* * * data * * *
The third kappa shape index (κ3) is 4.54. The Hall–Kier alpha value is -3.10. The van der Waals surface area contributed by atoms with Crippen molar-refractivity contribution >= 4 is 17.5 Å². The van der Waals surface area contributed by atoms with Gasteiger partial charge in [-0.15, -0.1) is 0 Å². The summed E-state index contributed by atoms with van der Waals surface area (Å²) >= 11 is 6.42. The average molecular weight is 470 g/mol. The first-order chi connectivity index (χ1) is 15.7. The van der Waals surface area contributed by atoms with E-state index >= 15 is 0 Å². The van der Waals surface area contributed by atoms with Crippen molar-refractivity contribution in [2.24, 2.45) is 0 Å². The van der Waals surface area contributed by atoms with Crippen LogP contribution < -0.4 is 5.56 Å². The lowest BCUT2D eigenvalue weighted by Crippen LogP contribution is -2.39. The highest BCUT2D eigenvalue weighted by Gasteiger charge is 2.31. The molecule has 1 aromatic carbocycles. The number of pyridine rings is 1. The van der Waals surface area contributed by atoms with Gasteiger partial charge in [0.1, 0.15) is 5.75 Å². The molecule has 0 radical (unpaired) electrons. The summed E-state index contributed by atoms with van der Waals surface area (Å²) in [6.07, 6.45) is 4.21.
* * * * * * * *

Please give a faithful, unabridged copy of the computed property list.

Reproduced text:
The third kappa shape index (κ3) is 4.54. The Hall–Kier alpha value is -3.10. The van der Waals surface area contributed by atoms with Crippen molar-refractivity contribution >= 4 is 17.5 Å². The van der Waals surface area contributed by atoms with Gasteiger partial charge in [-0.15, -0.1) is 0 Å². The summed E-state index contributed by atoms with van der Waals surface area (Å²) >= 11 is 6.42. The average molecular weight is 470 g/mol. The first-order chi connectivity index (χ1) is 15.7. The van der Waals surface area contributed by atoms with E-state index >= 15 is 0 Å². The van der Waals surface area contributed by atoms with Crippen molar-refractivity contribution in [2.24, 2.45) is 0 Å². The van der Waals surface area contributed by atoms with Crippen LogP contribution < -0.4 is 5.56 Å². The lowest BCUT2D eigenvalue weighted by Crippen LogP contribution is -2.39. The highest BCUT2D eigenvalue weighted by Gasteiger charge is 2.31. The molecule has 1 aromatic carbocycles. The number of pyridine rings is 1. The van der Waals surface area contributed by atoms with Gasteiger partial charge in [0.1, 0.15) is 5.75 Å². The molecule has 0 radical (unpaired) electrons. The summed E-state index contributed by atoms with van der Waals surface area (Å²) in [6.07, 6.45) is 4.21.